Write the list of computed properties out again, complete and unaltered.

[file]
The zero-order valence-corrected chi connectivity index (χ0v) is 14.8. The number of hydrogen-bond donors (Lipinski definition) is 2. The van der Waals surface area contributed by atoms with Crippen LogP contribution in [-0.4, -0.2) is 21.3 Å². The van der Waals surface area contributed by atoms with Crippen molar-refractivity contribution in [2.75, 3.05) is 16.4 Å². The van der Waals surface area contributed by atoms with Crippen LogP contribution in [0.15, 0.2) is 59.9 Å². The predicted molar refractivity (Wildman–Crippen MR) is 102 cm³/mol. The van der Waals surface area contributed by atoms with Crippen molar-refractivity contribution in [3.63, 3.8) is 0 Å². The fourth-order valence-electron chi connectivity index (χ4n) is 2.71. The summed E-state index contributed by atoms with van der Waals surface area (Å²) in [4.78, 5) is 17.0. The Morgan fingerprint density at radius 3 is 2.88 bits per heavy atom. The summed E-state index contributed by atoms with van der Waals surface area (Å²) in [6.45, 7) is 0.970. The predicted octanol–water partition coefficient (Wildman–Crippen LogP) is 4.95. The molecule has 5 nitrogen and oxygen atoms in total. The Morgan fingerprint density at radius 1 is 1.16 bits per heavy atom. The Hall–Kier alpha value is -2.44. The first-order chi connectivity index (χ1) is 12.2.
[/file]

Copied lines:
The zero-order valence-corrected chi connectivity index (χ0v) is 14.8. The number of hydrogen-bond donors (Lipinski definition) is 2. The van der Waals surface area contributed by atoms with Crippen LogP contribution in [-0.4, -0.2) is 21.3 Å². The van der Waals surface area contributed by atoms with Crippen molar-refractivity contribution in [2.75, 3.05) is 16.4 Å². The van der Waals surface area contributed by atoms with Crippen LogP contribution in [0.15, 0.2) is 59.9 Å². The predicted molar refractivity (Wildman–Crippen MR) is 102 cm³/mol. The van der Waals surface area contributed by atoms with Crippen molar-refractivity contribution in [3.63, 3.8) is 0 Å². The fourth-order valence-electron chi connectivity index (χ4n) is 2.71. The summed E-state index contributed by atoms with van der Waals surface area (Å²) in [4.78, 5) is 17.0. The Morgan fingerprint density at radius 3 is 2.88 bits per heavy atom. The summed E-state index contributed by atoms with van der Waals surface area (Å²) in [6.45, 7) is 0.970. The predicted octanol–water partition coefficient (Wildman–Crippen LogP) is 4.95. The molecule has 5 nitrogen and oxygen atoms in total. The Morgan fingerprint density at radius 1 is 1.16 bits per heavy atom. The Hall–Kier alpha value is -2.44. The first-order chi connectivity index (χ1) is 12.2.